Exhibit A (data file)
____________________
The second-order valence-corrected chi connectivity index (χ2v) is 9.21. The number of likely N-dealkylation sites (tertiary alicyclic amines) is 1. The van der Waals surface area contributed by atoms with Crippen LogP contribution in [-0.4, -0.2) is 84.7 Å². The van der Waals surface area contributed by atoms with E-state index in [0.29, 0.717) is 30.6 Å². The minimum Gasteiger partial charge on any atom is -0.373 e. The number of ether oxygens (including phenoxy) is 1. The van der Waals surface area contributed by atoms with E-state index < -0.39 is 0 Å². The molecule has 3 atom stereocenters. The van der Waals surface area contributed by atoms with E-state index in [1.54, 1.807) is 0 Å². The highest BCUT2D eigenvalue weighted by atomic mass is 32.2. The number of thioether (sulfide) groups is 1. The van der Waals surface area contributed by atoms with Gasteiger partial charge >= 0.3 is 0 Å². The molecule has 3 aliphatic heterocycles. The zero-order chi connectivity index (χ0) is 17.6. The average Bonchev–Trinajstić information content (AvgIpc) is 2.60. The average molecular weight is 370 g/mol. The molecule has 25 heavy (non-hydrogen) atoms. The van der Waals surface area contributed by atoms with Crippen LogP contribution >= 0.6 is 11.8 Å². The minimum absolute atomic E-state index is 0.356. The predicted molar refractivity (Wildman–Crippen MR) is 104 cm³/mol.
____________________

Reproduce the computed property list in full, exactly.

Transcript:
The second-order valence-corrected chi connectivity index (χ2v) is 9.21. The number of likely N-dealkylation sites (tertiary alicyclic amines) is 1. The van der Waals surface area contributed by atoms with Crippen LogP contribution in [-0.4, -0.2) is 84.7 Å². The van der Waals surface area contributed by atoms with E-state index in [0.29, 0.717) is 30.6 Å². The minimum Gasteiger partial charge on any atom is -0.373 e. The number of ether oxygens (including phenoxy) is 1. The van der Waals surface area contributed by atoms with E-state index < -0.39 is 0 Å². The molecule has 3 atom stereocenters. The van der Waals surface area contributed by atoms with E-state index in [1.54, 1.807) is 0 Å². The highest BCUT2D eigenvalue weighted by atomic mass is 32.2. The number of thioether (sulfide) groups is 1. The van der Waals surface area contributed by atoms with Gasteiger partial charge >= 0.3 is 0 Å². The molecule has 3 aliphatic heterocycles. The zero-order chi connectivity index (χ0) is 17.6. The average Bonchev–Trinajstić information content (AvgIpc) is 2.60. The average molecular weight is 370 g/mol. The molecule has 25 heavy (non-hydrogen) atoms. The van der Waals surface area contributed by atoms with Crippen LogP contribution >= 0.6 is 11.8 Å². The minimum absolute atomic E-state index is 0.356. The predicted molar refractivity (Wildman–Crippen MR) is 104 cm³/mol.